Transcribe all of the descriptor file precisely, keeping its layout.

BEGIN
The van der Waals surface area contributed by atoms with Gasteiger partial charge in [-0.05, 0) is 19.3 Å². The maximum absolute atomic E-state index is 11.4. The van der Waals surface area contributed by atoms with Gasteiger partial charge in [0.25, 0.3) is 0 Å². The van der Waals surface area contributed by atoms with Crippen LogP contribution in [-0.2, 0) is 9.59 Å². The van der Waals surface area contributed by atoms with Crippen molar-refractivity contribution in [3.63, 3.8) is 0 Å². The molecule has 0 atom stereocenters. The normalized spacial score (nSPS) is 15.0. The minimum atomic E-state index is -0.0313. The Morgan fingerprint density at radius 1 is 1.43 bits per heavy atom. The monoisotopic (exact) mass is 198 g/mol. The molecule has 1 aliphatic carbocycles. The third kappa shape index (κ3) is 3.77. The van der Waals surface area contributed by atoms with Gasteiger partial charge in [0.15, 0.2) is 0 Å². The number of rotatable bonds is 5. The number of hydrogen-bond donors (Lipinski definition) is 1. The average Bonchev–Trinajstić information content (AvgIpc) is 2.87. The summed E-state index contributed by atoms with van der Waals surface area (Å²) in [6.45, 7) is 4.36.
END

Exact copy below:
The van der Waals surface area contributed by atoms with Gasteiger partial charge in [-0.05, 0) is 19.3 Å². The maximum absolute atomic E-state index is 11.4. The van der Waals surface area contributed by atoms with Gasteiger partial charge in [0.25, 0.3) is 0 Å². The van der Waals surface area contributed by atoms with Crippen LogP contribution in [-0.2, 0) is 9.59 Å². The van der Waals surface area contributed by atoms with Crippen molar-refractivity contribution in [3.63, 3.8) is 0 Å². The molecule has 0 atom stereocenters. The normalized spacial score (nSPS) is 15.0. The minimum atomic E-state index is -0.0313. The Morgan fingerprint density at radius 1 is 1.43 bits per heavy atom. The monoisotopic (exact) mass is 198 g/mol. The molecule has 1 aliphatic carbocycles. The third kappa shape index (κ3) is 3.77. The van der Waals surface area contributed by atoms with Gasteiger partial charge in [0.15, 0.2) is 0 Å². The number of rotatable bonds is 5. The number of hydrogen-bond donors (Lipinski definition) is 1. The average Bonchev–Trinajstić information content (AvgIpc) is 2.87. The summed E-state index contributed by atoms with van der Waals surface area (Å²) in [6.45, 7) is 4.36.